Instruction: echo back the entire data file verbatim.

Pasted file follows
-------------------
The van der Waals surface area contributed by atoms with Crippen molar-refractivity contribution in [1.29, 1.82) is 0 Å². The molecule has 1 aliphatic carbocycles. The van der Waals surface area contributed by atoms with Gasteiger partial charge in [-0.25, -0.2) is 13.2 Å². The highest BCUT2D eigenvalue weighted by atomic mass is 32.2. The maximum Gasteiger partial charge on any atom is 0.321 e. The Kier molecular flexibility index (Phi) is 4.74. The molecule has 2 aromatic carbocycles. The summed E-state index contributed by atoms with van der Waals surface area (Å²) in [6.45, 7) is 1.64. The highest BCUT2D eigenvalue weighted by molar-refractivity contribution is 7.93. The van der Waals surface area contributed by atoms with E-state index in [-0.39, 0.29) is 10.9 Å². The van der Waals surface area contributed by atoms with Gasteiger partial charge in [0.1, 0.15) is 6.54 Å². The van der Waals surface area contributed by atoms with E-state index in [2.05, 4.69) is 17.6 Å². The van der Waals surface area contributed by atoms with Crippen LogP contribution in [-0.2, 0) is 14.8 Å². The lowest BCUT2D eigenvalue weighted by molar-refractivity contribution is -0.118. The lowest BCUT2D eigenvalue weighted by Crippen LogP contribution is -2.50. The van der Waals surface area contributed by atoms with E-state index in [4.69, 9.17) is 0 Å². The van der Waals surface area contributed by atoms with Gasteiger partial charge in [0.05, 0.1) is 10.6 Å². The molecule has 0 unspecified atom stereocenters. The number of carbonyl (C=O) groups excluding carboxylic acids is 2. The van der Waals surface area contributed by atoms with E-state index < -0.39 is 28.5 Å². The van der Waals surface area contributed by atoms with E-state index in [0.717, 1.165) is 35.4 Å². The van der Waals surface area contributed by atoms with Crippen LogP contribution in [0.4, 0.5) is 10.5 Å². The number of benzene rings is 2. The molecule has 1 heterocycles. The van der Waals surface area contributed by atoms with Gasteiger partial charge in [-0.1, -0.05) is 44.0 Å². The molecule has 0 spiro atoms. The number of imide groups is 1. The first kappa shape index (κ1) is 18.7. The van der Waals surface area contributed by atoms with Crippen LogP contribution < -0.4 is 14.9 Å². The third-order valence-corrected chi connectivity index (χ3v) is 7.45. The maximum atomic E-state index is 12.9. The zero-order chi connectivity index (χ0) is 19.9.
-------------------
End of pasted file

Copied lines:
The van der Waals surface area contributed by atoms with Crippen molar-refractivity contribution in [1.29, 1.82) is 0 Å². The molecule has 1 aliphatic carbocycles. The van der Waals surface area contributed by atoms with Gasteiger partial charge in [-0.25, -0.2) is 13.2 Å². The highest BCUT2D eigenvalue weighted by atomic mass is 32.2. The maximum Gasteiger partial charge on any atom is 0.321 e. The Kier molecular flexibility index (Phi) is 4.74. The molecule has 2 aromatic carbocycles. The summed E-state index contributed by atoms with van der Waals surface area (Å²) in [6.45, 7) is 1.64. The highest BCUT2D eigenvalue weighted by molar-refractivity contribution is 7.93. The van der Waals surface area contributed by atoms with E-state index in [-0.39, 0.29) is 10.9 Å². The van der Waals surface area contributed by atoms with Gasteiger partial charge in [0.1, 0.15) is 6.54 Å². The van der Waals surface area contributed by atoms with E-state index in [2.05, 4.69) is 17.6 Å². The van der Waals surface area contributed by atoms with Crippen LogP contribution in [-0.2, 0) is 14.8 Å². The lowest BCUT2D eigenvalue weighted by molar-refractivity contribution is -0.118. The lowest BCUT2D eigenvalue weighted by Crippen LogP contribution is -2.50. The van der Waals surface area contributed by atoms with E-state index in [4.69, 9.17) is 0 Å². The van der Waals surface area contributed by atoms with Gasteiger partial charge in [0.05, 0.1) is 10.6 Å². The molecule has 0 unspecified atom stereocenters. The number of carbonyl (C=O) groups excluding carboxylic acids is 2. The van der Waals surface area contributed by atoms with E-state index < -0.39 is 28.5 Å². The van der Waals surface area contributed by atoms with E-state index in [0.717, 1.165) is 35.4 Å². The van der Waals surface area contributed by atoms with Crippen LogP contribution in [0.4, 0.5) is 10.5 Å². The number of benzene rings is 2. The molecule has 1 heterocycles. The van der Waals surface area contributed by atoms with Gasteiger partial charge in [-0.1, -0.05) is 44.0 Å². The molecule has 0 spiro atoms. The number of imide groups is 1. The first kappa shape index (κ1) is 18.7. The van der Waals surface area contributed by atoms with Crippen LogP contribution < -0.4 is 14.9 Å². The third-order valence-corrected chi connectivity index (χ3v) is 7.45. The maximum atomic E-state index is 12.9. The zero-order chi connectivity index (χ0) is 19.9.